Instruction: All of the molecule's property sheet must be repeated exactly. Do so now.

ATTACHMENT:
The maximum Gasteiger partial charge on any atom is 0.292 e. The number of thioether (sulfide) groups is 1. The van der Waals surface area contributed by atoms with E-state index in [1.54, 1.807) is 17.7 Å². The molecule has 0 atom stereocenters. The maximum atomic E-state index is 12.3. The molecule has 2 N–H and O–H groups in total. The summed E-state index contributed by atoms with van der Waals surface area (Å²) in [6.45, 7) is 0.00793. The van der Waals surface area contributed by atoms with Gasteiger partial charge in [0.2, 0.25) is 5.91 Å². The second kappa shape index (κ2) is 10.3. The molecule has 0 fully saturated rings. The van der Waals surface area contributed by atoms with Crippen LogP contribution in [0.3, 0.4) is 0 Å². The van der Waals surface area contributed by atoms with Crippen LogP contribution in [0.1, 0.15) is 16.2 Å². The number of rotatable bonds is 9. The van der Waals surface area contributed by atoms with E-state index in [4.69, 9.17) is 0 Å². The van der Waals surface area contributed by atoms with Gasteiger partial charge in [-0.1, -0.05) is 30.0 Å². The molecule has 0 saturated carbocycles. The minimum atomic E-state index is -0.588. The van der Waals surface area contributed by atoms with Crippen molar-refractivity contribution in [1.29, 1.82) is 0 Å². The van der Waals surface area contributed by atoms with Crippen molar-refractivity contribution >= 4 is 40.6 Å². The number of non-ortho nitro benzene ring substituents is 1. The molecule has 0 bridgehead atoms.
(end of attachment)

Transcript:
The maximum Gasteiger partial charge on any atom is 0.292 e. The number of thioether (sulfide) groups is 1. The van der Waals surface area contributed by atoms with E-state index in [1.54, 1.807) is 17.7 Å². The molecule has 0 atom stereocenters. The maximum atomic E-state index is 12.3. The molecule has 2 N–H and O–H groups in total. The summed E-state index contributed by atoms with van der Waals surface area (Å²) in [6.45, 7) is 0.00793. The van der Waals surface area contributed by atoms with Gasteiger partial charge in [0.2, 0.25) is 5.91 Å². The second kappa shape index (κ2) is 10.3. The molecule has 0 fully saturated rings. The van der Waals surface area contributed by atoms with Crippen LogP contribution in [0.3, 0.4) is 0 Å². The van der Waals surface area contributed by atoms with Crippen LogP contribution in [0.1, 0.15) is 16.2 Å². The number of rotatable bonds is 9. The van der Waals surface area contributed by atoms with E-state index in [4.69, 9.17) is 0 Å². The van der Waals surface area contributed by atoms with Gasteiger partial charge in [-0.1, -0.05) is 30.0 Å². The molecule has 0 saturated carbocycles. The minimum atomic E-state index is -0.588. The van der Waals surface area contributed by atoms with Crippen molar-refractivity contribution in [1.29, 1.82) is 0 Å². The van der Waals surface area contributed by atoms with Crippen molar-refractivity contribution >= 4 is 40.6 Å². The number of non-ortho nitro benzene ring substituents is 1. The molecule has 0 bridgehead atoms.